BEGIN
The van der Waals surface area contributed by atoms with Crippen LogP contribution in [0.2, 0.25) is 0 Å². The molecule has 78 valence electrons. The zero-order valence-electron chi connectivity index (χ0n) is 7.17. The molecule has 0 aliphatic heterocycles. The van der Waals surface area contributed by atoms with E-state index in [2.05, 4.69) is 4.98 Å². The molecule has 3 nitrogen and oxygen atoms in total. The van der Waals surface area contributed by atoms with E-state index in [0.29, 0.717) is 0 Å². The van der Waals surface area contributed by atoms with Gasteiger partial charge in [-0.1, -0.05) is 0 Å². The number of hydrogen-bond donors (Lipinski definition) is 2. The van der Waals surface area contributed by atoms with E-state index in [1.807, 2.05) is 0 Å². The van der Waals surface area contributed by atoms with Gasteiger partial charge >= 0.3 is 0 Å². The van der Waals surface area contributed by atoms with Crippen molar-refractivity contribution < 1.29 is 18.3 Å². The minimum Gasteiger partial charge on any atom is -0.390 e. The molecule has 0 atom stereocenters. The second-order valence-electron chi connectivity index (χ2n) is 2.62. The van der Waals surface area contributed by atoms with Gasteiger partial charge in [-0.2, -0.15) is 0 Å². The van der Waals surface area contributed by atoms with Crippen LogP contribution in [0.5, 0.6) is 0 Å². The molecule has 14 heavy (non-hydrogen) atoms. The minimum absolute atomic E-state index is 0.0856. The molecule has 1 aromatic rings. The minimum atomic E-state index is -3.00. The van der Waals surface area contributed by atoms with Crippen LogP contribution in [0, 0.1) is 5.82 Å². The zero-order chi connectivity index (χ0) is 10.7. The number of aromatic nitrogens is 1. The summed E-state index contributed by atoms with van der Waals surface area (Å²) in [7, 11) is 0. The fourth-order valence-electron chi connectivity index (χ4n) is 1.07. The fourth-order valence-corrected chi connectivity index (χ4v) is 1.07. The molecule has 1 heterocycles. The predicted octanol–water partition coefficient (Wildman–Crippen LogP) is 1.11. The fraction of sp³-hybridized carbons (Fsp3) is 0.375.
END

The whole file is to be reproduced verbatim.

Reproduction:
The van der Waals surface area contributed by atoms with Crippen LogP contribution in [0.2, 0.25) is 0 Å². The molecule has 78 valence electrons. The zero-order valence-electron chi connectivity index (χ0n) is 7.17. The molecule has 0 aliphatic heterocycles. The van der Waals surface area contributed by atoms with E-state index in [2.05, 4.69) is 4.98 Å². The molecule has 3 nitrogen and oxygen atoms in total. The van der Waals surface area contributed by atoms with E-state index in [0.29, 0.717) is 0 Å². The van der Waals surface area contributed by atoms with Gasteiger partial charge in [-0.1, -0.05) is 0 Å². The number of hydrogen-bond donors (Lipinski definition) is 2. The van der Waals surface area contributed by atoms with E-state index in [1.807, 2.05) is 0 Å². The van der Waals surface area contributed by atoms with Gasteiger partial charge >= 0.3 is 0 Å². The van der Waals surface area contributed by atoms with Crippen molar-refractivity contribution < 1.29 is 18.3 Å². The minimum Gasteiger partial charge on any atom is -0.390 e. The molecule has 0 atom stereocenters. The second-order valence-electron chi connectivity index (χ2n) is 2.62. The van der Waals surface area contributed by atoms with Gasteiger partial charge in [-0.2, -0.15) is 0 Å². The van der Waals surface area contributed by atoms with Crippen LogP contribution in [0.5, 0.6) is 0 Å². The molecule has 14 heavy (non-hydrogen) atoms. The minimum absolute atomic E-state index is 0.0856. The molecule has 1 aromatic rings. The minimum atomic E-state index is -3.00. The van der Waals surface area contributed by atoms with Crippen LogP contribution in [0, 0.1) is 5.82 Å². The zero-order chi connectivity index (χ0) is 10.7. The number of aromatic nitrogens is 1. The summed E-state index contributed by atoms with van der Waals surface area (Å²) in [7, 11) is 0. The fourth-order valence-electron chi connectivity index (χ4n) is 1.07. The fourth-order valence-corrected chi connectivity index (χ4v) is 1.07. The molecule has 1 heterocycles. The predicted octanol–water partition coefficient (Wildman–Crippen LogP) is 1.11. The fraction of sp³-hybridized carbons (Fsp3) is 0.375.